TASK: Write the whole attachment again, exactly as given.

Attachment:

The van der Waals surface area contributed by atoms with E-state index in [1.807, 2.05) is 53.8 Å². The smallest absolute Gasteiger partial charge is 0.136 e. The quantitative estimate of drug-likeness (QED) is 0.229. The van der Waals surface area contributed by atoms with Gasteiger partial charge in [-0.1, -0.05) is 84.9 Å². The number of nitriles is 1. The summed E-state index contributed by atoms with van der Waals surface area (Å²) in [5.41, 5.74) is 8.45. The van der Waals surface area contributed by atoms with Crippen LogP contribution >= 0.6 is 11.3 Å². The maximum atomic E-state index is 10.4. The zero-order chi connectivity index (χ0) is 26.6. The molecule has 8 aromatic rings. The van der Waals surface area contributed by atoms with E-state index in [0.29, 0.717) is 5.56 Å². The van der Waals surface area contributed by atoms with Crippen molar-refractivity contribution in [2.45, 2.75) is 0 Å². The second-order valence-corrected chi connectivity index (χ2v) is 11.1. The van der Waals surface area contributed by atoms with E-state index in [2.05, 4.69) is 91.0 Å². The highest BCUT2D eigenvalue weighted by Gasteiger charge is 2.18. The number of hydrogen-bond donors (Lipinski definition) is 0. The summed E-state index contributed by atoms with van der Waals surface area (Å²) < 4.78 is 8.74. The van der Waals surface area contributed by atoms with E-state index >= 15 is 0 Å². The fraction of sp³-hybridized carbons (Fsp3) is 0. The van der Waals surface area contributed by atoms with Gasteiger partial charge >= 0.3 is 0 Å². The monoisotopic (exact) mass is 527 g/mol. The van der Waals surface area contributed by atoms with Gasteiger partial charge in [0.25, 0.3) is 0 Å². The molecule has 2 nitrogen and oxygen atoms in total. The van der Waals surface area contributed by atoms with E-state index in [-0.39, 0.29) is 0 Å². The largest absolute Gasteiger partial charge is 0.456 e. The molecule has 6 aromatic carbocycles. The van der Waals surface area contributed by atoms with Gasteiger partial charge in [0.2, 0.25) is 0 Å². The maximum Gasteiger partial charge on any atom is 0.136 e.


The van der Waals surface area contributed by atoms with E-state index in [1.807, 2.05) is 53.8 Å². The smallest absolute Gasteiger partial charge is 0.136 e. The quantitative estimate of drug-likeness (QED) is 0.229. The van der Waals surface area contributed by atoms with Gasteiger partial charge in [-0.1, -0.05) is 84.9 Å². The number of nitriles is 1. The summed E-state index contributed by atoms with van der Waals surface area (Å²) in [5.41, 5.74) is 8.45. The van der Waals surface area contributed by atoms with Crippen LogP contribution >= 0.6 is 11.3 Å². The maximum atomic E-state index is 10.4. The zero-order chi connectivity index (χ0) is 26.6. The molecule has 8 aromatic rings. The van der Waals surface area contributed by atoms with E-state index in [0.29, 0.717) is 5.56 Å². The van der Waals surface area contributed by atoms with Crippen molar-refractivity contribution in [2.45, 2.75) is 0 Å². The second-order valence-corrected chi connectivity index (χ2v) is 11.1. The van der Waals surface area contributed by atoms with E-state index in [2.05, 4.69) is 91.0 Å². The highest BCUT2D eigenvalue weighted by Gasteiger charge is 2.18. The number of hydrogen-bond donors (Lipinski definition) is 0. The summed E-state index contributed by atoms with van der Waals surface area (Å²) < 4.78 is 8.74. The van der Waals surface area contributed by atoms with E-state index >= 15 is 0 Å². The fraction of sp³-hybridized carbons (Fsp3) is 0. The van der Waals surface area contributed by atoms with Gasteiger partial charge >= 0.3 is 0 Å². The monoisotopic (exact) mass is 527 g/mol. The van der Waals surface area contributed by atoms with Gasteiger partial charge in [0.25, 0.3) is 0 Å². The molecule has 2 nitrogen and oxygen atoms in total. The van der Waals surface area contributed by atoms with E-state index in [-0.39, 0.29) is 0 Å². The largest absolute Gasteiger partial charge is 0.456 e. The molecule has 6 aromatic carbocycles. The van der Waals surface area contributed by atoms with Gasteiger partial charge in [0.2, 0.25) is 0 Å². The maximum Gasteiger partial charge on any atom is 0.136 e.